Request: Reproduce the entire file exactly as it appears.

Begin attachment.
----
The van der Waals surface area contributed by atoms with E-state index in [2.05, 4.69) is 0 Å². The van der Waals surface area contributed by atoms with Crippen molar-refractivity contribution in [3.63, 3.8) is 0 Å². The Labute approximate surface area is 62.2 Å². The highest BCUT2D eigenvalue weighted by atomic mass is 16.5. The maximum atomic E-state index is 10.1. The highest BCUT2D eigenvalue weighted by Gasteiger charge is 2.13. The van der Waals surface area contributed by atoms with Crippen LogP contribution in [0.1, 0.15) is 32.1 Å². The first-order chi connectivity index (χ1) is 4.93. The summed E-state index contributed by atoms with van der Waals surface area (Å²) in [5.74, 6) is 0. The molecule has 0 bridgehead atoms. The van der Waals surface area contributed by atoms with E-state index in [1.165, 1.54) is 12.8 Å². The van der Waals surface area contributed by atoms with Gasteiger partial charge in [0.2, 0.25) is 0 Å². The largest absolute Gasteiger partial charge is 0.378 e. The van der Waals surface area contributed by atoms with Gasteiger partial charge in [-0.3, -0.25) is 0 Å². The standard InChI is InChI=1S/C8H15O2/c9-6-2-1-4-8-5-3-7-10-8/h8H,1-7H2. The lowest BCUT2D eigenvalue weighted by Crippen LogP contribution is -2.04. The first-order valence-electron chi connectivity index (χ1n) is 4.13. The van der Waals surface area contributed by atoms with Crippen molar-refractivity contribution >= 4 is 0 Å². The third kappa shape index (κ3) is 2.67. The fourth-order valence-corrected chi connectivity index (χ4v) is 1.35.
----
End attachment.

The van der Waals surface area contributed by atoms with E-state index in [2.05, 4.69) is 0 Å². The van der Waals surface area contributed by atoms with Crippen molar-refractivity contribution in [3.63, 3.8) is 0 Å². The Labute approximate surface area is 62.2 Å². The highest BCUT2D eigenvalue weighted by atomic mass is 16.5. The maximum atomic E-state index is 10.1. The highest BCUT2D eigenvalue weighted by Gasteiger charge is 2.13. The van der Waals surface area contributed by atoms with Crippen LogP contribution in [0.1, 0.15) is 32.1 Å². The first-order chi connectivity index (χ1) is 4.93. The summed E-state index contributed by atoms with van der Waals surface area (Å²) in [5.74, 6) is 0. The molecule has 0 bridgehead atoms. The van der Waals surface area contributed by atoms with E-state index in [1.165, 1.54) is 12.8 Å². The van der Waals surface area contributed by atoms with Gasteiger partial charge in [0.2, 0.25) is 0 Å². The largest absolute Gasteiger partial charge is 0.378 e. The van der Waals surface area contributed by atoms with Gasteiger partial charge in [-0.3, -0.25) is 0 Å². The standard InChI is InChI=1S/C8H15O2/c9-6-2-1-4-8-5-3-7-10-8/h8H,1-7H2. The lowest BCUT2D eigenvalue weighted by Crippen LogP contribution is -2.04. The first-order valence-electron chi connectivity index (χ1n) is 4.13. The van der Waals surface area contributed by atoms with Crippen molar-refractivity contribution >= 4 is 0 Å². The third kappa shape index (κ3) is 2.67. The fourth-order valence-corrected chi connectivity index (χ4v) is 1.35.